The hard part is that the ‘natural break’ in this book was about halfway through a 53,000-word manuscript instead of roughly 50,000 words into a 60,000-word manuscript. So, I told myself, “this is just the first ½ pass of the first 1 ½ pass edit, let me work up to that ‘natural break’ and I’ll decide then.” It was a good, but scary, decision.

I started the deeper ‘full pass’ part of the edit, and sure enough I could identify a three-act structure within the first half of the book. And I have good reason to believe there’s another three acts hiding in the second half of the manuscript.

The first ‘half’ of the book (at least the first act of the first half…) got longer as I added some detail that had been skipped in the rush to get moving and get to where I thought the book was going. But I if I broke things up, I would still be dealing with a 33,000-word manuscript and a 28,000-word manuscript. Since I want 50,000+ words in each (and don’t want a lot of filler) that felt like a lot of work.

The next question, the real question all along, was “what’s good for the story?” I really was rushing. I was pushing toward where I thought the story ended and allowing things that should have taken time to build up to ‘just sort of happen’.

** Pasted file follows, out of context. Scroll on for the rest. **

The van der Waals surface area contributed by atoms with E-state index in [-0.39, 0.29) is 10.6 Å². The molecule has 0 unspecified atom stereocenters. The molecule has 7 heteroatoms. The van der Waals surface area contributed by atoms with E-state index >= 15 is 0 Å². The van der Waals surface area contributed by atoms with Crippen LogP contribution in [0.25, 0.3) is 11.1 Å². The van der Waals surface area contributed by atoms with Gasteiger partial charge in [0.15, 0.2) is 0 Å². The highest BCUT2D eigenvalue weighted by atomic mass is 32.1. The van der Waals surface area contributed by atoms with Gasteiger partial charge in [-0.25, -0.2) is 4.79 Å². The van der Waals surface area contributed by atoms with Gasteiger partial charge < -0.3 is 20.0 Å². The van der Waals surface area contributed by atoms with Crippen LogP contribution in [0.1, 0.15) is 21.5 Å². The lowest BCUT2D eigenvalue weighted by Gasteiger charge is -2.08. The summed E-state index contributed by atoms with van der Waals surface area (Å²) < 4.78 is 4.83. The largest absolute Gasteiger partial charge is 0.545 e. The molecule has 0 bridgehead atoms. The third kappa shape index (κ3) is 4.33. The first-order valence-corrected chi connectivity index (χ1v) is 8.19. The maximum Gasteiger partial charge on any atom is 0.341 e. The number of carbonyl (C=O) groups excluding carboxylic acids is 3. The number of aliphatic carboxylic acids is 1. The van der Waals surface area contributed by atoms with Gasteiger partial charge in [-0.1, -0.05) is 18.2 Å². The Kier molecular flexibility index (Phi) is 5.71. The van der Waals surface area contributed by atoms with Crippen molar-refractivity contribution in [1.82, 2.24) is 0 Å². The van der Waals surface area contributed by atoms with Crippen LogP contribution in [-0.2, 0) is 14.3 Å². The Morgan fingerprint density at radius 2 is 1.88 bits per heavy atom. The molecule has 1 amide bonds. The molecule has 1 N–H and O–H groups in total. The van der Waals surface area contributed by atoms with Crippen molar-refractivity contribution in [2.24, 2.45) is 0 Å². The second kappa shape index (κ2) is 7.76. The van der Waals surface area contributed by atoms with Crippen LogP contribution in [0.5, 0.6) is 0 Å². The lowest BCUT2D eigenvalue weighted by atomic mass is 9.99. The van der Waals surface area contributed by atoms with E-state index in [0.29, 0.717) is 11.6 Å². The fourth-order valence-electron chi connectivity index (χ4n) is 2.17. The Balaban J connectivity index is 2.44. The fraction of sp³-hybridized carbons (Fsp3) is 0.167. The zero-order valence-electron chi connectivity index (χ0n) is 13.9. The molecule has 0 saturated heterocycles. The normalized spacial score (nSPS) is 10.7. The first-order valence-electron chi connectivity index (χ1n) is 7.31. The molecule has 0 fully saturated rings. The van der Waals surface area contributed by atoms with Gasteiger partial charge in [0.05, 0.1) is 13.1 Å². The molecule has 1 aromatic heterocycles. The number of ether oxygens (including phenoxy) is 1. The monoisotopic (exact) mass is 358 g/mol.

There was a two-day lag between books (in the story there are two days between the books). Sometimes a time gap between books makes sense. Noir detectives and police investigators might want to stop off at the bar between cases (or at least go home and see the kids…); classic fantasy adventurers probably want a little down time too. There are a lot of reasons for a time break between books. But not in this case!

My hero and heroine are 11 and 12 years old respectively, have just lived through an exciting adventure, had significant life changes they’re trying to come to terms with, and are currently living in a nomadic camp on the brink of war! Two days would feel like an eternity in that situation (at least to me…). So, I picked up the new story the next morning.

I then realized one of my villains could even start earlier, creating an overlap. I also discovered this villain should have more backstory knowledge on the situation that my heroes don’t have, or at least haven’t noticed, stuff that can help the reader understand what’s going on and get them invested in the story (and maybe feeling like they know more than the characters do…).

So, is splitting the story scary? Yes.

Does it mean a lot more work for me? Yes!

Should I do it? YES! In this case (but not always!)